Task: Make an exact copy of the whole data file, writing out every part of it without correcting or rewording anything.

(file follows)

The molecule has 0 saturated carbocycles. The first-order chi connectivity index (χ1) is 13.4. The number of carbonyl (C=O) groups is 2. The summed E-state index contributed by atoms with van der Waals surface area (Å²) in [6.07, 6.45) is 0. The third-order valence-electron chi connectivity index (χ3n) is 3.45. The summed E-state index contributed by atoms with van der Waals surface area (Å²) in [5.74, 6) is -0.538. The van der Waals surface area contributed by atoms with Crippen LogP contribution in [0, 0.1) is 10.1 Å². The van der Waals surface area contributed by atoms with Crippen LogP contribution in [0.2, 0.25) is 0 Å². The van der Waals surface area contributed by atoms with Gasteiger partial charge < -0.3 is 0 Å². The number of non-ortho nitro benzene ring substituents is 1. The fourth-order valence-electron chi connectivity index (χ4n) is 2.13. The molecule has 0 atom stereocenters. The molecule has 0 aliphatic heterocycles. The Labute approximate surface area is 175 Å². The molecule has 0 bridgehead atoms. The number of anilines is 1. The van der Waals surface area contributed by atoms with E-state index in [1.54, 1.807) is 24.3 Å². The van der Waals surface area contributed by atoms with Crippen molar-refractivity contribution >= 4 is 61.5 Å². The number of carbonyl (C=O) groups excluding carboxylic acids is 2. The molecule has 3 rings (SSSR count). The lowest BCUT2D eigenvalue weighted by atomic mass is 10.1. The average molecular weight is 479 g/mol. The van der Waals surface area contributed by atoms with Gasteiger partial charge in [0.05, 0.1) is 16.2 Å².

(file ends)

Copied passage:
The molecule has 0 saturated carbocycles. The first-order chi connectivity index (χ1) is 13.4. The number of carbonyl (C=O) groups is 2. The summed E-state index contributed by atoms with van der Waals surface area (Å²) in [6.07, 6.45) is 0. The third-order valence-electron chi connectivity index (χ3n) is 3.45. The summed E-state index contributed by atoms with van der Waals surface area (Å²) in [5.74, 6) is -0.538. The van der Waals surface area contributed by atoms with Crippen LogP contribution in [0, 0.1) is 10.1 Å². The van der Waals surface area contributed by atoms with Crippen LogP contribution in [0.2, 0.25) is 0 Å². The van der Waals surface area contributed by atoms with Gasteiger partial charge < -0.3 is 0 Å². The number of non-ortho nitro benzene ring substituents is 1. The fourth-order valence-electron chi connectivity index (χ4n) is 2.13. The molecule has 0 atom stereocenters. The molecule has 0 aliphatic heterocycles. The Labute approximate surface area is 175 Å². The molecule has 0 bridgehead atoms. The number of anilines is 1. The van der Waals surface area contributed by atoms with E-state index in [1.54, 1.807) is 24.3 Å². The van der Waals surface area contributed by atoms with Crippen molar-refractivity contribution >= 4 is 61.5 Å². The number of carbonyl (C=O) groups excluding carboxylic acids is 2. The molecule has 3 rings (SSSR count). The lowest BCUT2D eigenvalue weighted by atomic mass is 10.1. The average molecular weight is 479 g/mol. The van der Waals surface area contributed by atoms with Gasteiger partial charge in [0.05, 0.1) is 16.2 Å².